Time did tell.  The miracle continued.  A family was changed forever.  

For the most part, our little Sadie Bell slept all the way through the night from there on out, pending sickness or extreme circumstances.  I could credit our attempts to regulate her schedule or my sublime skills as a parent.  Mostly, I just credit the mercy of God on our sleepless selves.  Whatever the reason, sleep was restored and the universe took on a slightly more manageable hew.  

A good night’s rest is a reflection of serenity.  In the day and age where millions can’t seem to achieve this most basic human necessity without medication, sleep is nothing less than a prized commodity.  To rest means that one’s mind, body, and consciousness have all collectively agreed to remove the guard-on-duty and let the fields of oneself lie fallow for a short season.  You can’t be productive in sleep.  You can’t get work done.  You can’t guard yourself or your family.  Sleep is a moment of utter vulnerability . . . and yet it is also a moment of complete trust that someone who is awake is taking care of things.

Daddy's Sleeping Beauty

The Psalmist, David, knew some things about sleepless nights.  A man of war.  A man pursued by his enemies who was forced to hide out in caves and run for his life.  Yet, he said this: “In peace I will lie down and sleep,for you alone, O Lord, will keep me safe.”  (Psalm 4: 8 NLT)

I know that Sadie slept through the night because her little body had grown to the point that she could sustain her own blood sugar levels for that long and that she was eating enough food to not wake up hungry.  But also, she felt safe.  She wasn’t concerned with her safety or whether or not the world would continue spinning if her eyes were to shut.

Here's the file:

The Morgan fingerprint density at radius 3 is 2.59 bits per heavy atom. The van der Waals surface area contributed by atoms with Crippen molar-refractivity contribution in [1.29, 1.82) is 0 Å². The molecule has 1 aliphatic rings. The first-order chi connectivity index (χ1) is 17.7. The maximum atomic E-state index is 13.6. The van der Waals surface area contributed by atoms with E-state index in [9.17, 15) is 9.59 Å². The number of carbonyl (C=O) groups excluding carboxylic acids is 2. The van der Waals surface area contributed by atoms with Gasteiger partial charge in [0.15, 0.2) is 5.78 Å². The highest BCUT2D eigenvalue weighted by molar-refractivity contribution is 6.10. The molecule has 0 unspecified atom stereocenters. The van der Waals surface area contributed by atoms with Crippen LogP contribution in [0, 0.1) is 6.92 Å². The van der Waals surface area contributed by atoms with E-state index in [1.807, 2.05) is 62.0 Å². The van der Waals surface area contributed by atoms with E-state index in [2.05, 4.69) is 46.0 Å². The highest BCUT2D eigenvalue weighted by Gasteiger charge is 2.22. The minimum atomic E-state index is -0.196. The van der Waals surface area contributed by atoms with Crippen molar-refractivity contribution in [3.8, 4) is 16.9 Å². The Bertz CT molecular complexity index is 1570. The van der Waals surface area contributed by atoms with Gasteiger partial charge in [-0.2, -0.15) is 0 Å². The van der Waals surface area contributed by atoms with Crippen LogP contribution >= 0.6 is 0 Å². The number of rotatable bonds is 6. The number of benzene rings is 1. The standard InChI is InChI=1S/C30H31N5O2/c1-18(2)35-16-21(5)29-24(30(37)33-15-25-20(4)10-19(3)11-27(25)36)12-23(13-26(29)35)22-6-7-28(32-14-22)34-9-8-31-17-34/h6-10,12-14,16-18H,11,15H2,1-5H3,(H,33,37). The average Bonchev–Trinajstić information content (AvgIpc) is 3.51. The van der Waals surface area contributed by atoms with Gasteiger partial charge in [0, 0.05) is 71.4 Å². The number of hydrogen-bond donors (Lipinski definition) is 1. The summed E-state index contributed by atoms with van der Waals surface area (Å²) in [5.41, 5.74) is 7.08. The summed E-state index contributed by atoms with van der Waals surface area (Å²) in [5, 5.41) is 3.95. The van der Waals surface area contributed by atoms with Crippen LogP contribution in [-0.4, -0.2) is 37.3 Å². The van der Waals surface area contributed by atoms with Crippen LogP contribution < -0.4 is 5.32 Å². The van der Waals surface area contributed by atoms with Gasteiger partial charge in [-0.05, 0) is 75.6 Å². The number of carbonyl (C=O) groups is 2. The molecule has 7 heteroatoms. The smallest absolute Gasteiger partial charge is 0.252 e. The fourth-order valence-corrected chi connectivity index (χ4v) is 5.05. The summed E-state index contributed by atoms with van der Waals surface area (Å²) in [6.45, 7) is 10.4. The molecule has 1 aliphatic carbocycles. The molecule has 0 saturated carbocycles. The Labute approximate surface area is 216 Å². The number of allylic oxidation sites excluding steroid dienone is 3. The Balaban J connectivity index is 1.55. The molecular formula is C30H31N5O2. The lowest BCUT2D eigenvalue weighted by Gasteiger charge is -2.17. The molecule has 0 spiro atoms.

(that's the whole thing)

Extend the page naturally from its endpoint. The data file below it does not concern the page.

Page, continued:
Sometimes, we tend to think that if our heads ever stop spinning, so will the world.  Maybe it’s time to find rest in the only One who actually holds the world in His hands.  A full-night’s rest may be closer than you think . . . it may be just a matter of filling your mind and spirit with His nutrition and feeling comfortable that He can handle whatever arises as you slumber away.

Just like Sadie, your rest is a big deal to your Father . . . and to the rest of us as well.

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~ by johndriver on July 14, 2009.

One Response to “The Sleeping Miracle: The Chronicles of Sadie”

  1. must say sleep is very much missed while in college. this past year i experienced exhaustion more than ever! after my day full of classes i would want nothing more than a nap. i would call them my “SAFE HAVEN”. Because they were more than just naps to me. they were shelter from trouble, stress, and conflict. This is where i find most, if not all, of my peace from the world today.